A team of astronomers has discovered and measured hydrogen gas content that fused to form stars and later became galaxies, which are presently located about 4 billion light years away from Earth.
The joint study by researchers from city-based TIFR-National Centre for Radio Astrophysics (NCRA) and Indian Institute of Science, Education and Research (IISER), Mohali, has also confirmed that the efficiency of star formation of galaxies and the cosmological gas mass density have remained significantly unchanged during the last billions of years.
Until now, limitations in the available radio telescopes prevented researchers from capturing the weak hydrogen emissions from the extremely far off celestial bodies.
“Most atomic gas found within galaxies is present in the form of hydrogen and it emits spectral lines at a radiowavelength measuring 21.11 cm. These hydrogen emissions could be added to the field of view of the uGMRT, which offers wide frequency coverage,” said Apurba Bera from IISER, Mohali.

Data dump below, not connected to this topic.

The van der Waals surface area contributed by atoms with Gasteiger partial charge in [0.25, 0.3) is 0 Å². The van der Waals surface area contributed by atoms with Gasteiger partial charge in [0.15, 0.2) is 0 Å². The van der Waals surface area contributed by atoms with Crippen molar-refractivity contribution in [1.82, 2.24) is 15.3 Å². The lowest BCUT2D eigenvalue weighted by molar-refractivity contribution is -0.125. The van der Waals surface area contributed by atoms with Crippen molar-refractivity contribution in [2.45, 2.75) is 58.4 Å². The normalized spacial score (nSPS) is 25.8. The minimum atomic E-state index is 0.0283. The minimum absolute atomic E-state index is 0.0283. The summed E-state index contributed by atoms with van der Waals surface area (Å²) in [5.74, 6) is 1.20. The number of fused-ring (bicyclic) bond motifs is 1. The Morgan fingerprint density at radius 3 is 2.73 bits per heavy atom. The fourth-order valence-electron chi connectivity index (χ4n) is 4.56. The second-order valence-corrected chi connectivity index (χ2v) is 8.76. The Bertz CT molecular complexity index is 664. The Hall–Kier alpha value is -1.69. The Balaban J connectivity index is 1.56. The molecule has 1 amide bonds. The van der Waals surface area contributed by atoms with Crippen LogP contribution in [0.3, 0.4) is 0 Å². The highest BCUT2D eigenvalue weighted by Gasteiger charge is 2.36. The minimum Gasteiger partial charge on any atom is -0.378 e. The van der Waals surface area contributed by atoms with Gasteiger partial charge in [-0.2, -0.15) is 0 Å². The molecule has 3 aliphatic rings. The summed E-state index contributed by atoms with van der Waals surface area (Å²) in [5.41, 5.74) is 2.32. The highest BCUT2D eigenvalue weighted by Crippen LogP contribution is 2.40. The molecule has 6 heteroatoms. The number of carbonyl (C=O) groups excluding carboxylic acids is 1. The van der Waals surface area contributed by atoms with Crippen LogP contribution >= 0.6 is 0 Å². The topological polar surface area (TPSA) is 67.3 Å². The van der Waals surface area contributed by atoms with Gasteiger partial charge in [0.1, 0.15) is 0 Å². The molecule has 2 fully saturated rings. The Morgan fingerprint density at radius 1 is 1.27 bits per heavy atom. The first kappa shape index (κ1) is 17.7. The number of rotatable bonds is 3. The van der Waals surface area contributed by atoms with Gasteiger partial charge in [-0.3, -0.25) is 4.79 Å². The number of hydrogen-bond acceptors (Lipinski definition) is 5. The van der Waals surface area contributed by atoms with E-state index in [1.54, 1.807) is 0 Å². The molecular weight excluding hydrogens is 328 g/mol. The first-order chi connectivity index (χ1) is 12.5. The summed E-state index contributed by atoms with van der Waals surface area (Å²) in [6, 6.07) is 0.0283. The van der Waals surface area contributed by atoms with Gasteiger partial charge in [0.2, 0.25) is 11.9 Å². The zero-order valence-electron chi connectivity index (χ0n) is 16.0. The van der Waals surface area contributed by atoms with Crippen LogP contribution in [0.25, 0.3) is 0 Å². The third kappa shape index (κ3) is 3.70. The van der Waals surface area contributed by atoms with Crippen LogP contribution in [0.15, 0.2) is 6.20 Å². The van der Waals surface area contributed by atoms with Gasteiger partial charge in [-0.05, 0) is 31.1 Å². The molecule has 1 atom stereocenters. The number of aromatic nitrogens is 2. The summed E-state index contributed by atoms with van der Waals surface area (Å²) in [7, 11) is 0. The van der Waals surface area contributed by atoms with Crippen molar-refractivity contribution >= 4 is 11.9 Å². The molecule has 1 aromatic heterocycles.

As part of the study, the scientists could make measurements of the atomic gaseous matter from the time when the universe was just two-thirds of its present age.
Jayaram Chengalur, senior scientist at NCRA, said the measurements are crucial and require simultaneous measurements of multiple galaxies.
“The uGMRT’s large bandwidth allowed to cover over 400 galaxies simultaneously,” Chengalur said.